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Two Shot: The Worst Best Picture Oscar Winners? What They Were And What Should Have Won Instead

By Pete Hammond, Todd McCarthy

Two Shot Episode 14

Editor’s note: Deadline presents the 13th episode of Two Shot, a video series in which Pete Hammond and Todd McCarthy tackle the artistry of films. Each has reviewed and written about the craft for decades and built a remarkable breadth of knowledge of films past and present. What we hoped for when we asked them to do this was a concise, mature and thoughtful conversation comparable to what we saw from Roger Ebert and Gene Siskel.

In today’s Two Shot, we do what everybody does this time of year: argue back and forth about the Oscars. But this week we are not arguing about what we think should or will win on March 27 at the Dolby, but rather what already did win in the previous 93 years the Academy has been around, and how often, in our humble opinion they have gotten it wrong. Admittedly this comes from the rear-view mirror in examining what Best Picture winners have, and have not, stood the test of time beginning with the earliest Best Picture champs, including one that we deem not only shouldn’t have won but is actually unwatchable now.

We decided to pick five years apiece where we argue against the Academy’s choice and give our reasons as to why another specific film that year should have won instead. And indeed there are even years when the film we individually pick wasn’t even a Best Picture nominee — which makes the omission, yes in retrospect, even more egregious.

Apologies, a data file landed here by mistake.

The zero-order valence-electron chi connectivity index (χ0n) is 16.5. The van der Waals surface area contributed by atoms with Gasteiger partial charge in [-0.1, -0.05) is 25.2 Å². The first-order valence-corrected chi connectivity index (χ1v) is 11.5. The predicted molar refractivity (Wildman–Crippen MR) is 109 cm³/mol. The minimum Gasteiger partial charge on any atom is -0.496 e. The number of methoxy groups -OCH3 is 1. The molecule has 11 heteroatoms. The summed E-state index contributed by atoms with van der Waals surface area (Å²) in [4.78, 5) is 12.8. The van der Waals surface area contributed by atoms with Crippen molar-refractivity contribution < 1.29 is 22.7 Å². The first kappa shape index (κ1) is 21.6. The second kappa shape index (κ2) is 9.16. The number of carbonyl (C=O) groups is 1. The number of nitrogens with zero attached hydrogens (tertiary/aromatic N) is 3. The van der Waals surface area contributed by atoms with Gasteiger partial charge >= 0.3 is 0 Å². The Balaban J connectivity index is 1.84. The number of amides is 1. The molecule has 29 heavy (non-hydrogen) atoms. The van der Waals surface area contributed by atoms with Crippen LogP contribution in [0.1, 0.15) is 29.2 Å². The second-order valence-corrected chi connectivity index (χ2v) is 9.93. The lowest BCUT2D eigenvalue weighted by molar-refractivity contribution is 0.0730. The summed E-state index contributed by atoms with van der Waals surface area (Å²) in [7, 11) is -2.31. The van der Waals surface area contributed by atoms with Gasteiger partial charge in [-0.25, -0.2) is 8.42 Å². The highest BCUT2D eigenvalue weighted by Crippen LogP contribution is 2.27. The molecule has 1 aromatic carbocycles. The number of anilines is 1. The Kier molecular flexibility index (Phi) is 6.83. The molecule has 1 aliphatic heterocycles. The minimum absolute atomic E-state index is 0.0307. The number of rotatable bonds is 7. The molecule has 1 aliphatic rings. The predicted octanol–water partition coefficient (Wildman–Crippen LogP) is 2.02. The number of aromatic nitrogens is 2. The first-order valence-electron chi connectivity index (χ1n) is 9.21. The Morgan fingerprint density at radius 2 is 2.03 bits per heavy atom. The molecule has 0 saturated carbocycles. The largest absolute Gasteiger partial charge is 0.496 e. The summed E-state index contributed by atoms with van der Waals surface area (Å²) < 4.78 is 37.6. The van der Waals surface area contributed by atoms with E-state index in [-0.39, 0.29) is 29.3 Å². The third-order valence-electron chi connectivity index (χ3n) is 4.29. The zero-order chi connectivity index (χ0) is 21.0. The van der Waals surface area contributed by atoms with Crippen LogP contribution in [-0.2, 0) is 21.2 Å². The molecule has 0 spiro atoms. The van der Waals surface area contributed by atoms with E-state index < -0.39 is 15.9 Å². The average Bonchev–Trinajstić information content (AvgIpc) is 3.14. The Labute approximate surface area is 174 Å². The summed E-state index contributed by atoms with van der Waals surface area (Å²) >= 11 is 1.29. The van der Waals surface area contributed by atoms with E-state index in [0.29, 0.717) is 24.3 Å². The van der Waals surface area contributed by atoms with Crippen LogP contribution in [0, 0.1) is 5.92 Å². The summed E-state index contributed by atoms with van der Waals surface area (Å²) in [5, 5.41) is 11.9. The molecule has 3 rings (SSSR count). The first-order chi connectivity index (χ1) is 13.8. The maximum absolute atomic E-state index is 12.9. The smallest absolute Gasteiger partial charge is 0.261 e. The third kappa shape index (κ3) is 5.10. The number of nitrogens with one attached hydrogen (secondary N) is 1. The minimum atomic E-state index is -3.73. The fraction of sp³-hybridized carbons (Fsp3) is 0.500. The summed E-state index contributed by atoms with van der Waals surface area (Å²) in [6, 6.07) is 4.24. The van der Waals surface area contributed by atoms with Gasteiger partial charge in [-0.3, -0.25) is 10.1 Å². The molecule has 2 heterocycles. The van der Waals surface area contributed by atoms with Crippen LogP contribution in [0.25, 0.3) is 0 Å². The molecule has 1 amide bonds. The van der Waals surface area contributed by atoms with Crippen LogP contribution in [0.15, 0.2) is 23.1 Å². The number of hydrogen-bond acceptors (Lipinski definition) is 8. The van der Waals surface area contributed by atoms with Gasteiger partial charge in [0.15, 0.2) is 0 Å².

This is a fun one as we choose the alternate Best Picture winners, and join us next Tuesday as well when we will hash out this year’s race.

Check out this week’s conversation in the video above.

Hammond has been Deadline’s Awards Columnist for the past decade, covering what now seemingly is the year-round Oscar and Emmy seasons. He is also Deadline’s Chief Film Critic, having previously reviewed films for MovieLine, Boxoffice magazine, Backstage, and Maxim, as well as Leonard Maltin’s Movie Guide, for which he was a contributing editor. In addition to writing, Hammond also hosts KCET Cinema Series and the station’s weekly series Must See Movies.

McCarthy is a veteran trade publication film critic, columnist and reporter who has also written several acclaimed books and documentary films. He served two stints on the staffs of Variety and The Hollywood Reporter and extensively covered film festivals internationally for both publications. His film Visions of Light: The Art of Cinematography won the best documentary prizes from the New York Film Critics and National Society of Film Critics associations, and he won an Emmy for writing the documentary Preston Sturges: The Rise and Fall of an American Dreamer. He also directed the documentaries Man of Cinema: Pierre Rissient and Forever Hollywood.




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